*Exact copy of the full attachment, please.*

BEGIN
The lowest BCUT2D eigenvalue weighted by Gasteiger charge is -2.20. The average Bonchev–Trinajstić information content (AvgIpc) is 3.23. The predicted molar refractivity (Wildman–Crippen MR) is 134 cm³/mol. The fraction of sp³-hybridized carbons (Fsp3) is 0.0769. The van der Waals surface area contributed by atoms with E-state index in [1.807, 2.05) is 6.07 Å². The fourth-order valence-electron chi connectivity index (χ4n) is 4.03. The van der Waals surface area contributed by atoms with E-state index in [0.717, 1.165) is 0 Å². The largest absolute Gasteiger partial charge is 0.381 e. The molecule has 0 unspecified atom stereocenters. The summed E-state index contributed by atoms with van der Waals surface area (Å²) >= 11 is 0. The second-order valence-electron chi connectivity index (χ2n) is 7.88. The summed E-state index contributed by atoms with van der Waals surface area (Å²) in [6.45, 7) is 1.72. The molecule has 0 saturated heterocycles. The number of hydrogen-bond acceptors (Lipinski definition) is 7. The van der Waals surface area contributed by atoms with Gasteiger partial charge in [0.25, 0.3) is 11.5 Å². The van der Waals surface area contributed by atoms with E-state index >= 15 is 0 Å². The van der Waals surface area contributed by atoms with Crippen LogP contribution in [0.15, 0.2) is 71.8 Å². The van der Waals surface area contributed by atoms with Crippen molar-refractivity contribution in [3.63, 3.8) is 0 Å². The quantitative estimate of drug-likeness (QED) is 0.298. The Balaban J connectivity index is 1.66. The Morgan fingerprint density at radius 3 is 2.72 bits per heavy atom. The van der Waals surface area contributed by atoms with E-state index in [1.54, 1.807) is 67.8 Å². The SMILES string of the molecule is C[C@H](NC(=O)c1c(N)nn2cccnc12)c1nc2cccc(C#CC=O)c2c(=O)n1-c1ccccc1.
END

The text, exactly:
The lowest BCUT2D eigenvalue weighted by Gasteiger charge is -2.20. The average Bonchev–Trinajstić information content (AvgIpc) is 3.23. The predicted molar refractivity (Wildman–Crippen MR) is 134 cm³/mol. The fraction of sp³-hybridized carbons (Fsp3) is 0.0769. The van der Waals surface area contributed by atoms with E-state index in [1.807, 2.05) is 6.07 Å². The fourth-order valence-electron chi connectivity index (χ4n) is 4.03. The van der Waals surface area contributed by atoms with E-state index in [0.717, 1.165) is 0 Å². The largest absolute Gasteiger partial charge is 0.381 e. The molecule has 0 unspecified atom stereocenters. The summed E-state index contributed by atoms with van der Waals surface area (Å²) >= 11 is 0. The second-order valence-electron chi connectivity index (χ2n) is 7.88. The summed E-state index contributed by atoms with van der Waals surface area (Å²) in [6.45, 7) is 1.72. The molecule has 0 saturated heterocycles. The number of hydrogen-bond acceptors (Lipinski definition) is 7. The van der Waals surface area contributed by atoms with Gasteiger partial charge in [0.25, 0.3) is 11.5 Å². The van der Waals surface area contributed by atoms with E-state index >= 15 is 0 Å². The van der Waals surface area contributed by atoms with Crippen LogP contribution in [0.15, 0.2) is 71.8 Å². The van der Waals surface area contributed by atoms with Crippen molar-refractivity contribution in [3.63, 3.8) is 0 Å². The quantitative estimate of drug-likeness (QED) is 0.298. The Balaban J connectivity index is 1.66. The Morgan fingerprint density at radius 3 is 2.72 bits per heavy atom. The van der Waals surface area contributed by atoms with E-state index in [1.54, 1.807) is 67.8 Å². The SMILES string of the molecule is C[C@H](NC(=O)c1c(N)nn2cccnc12)c1nc2cccc(C#CC=O)c2c(=O)n1-c1ccccc1.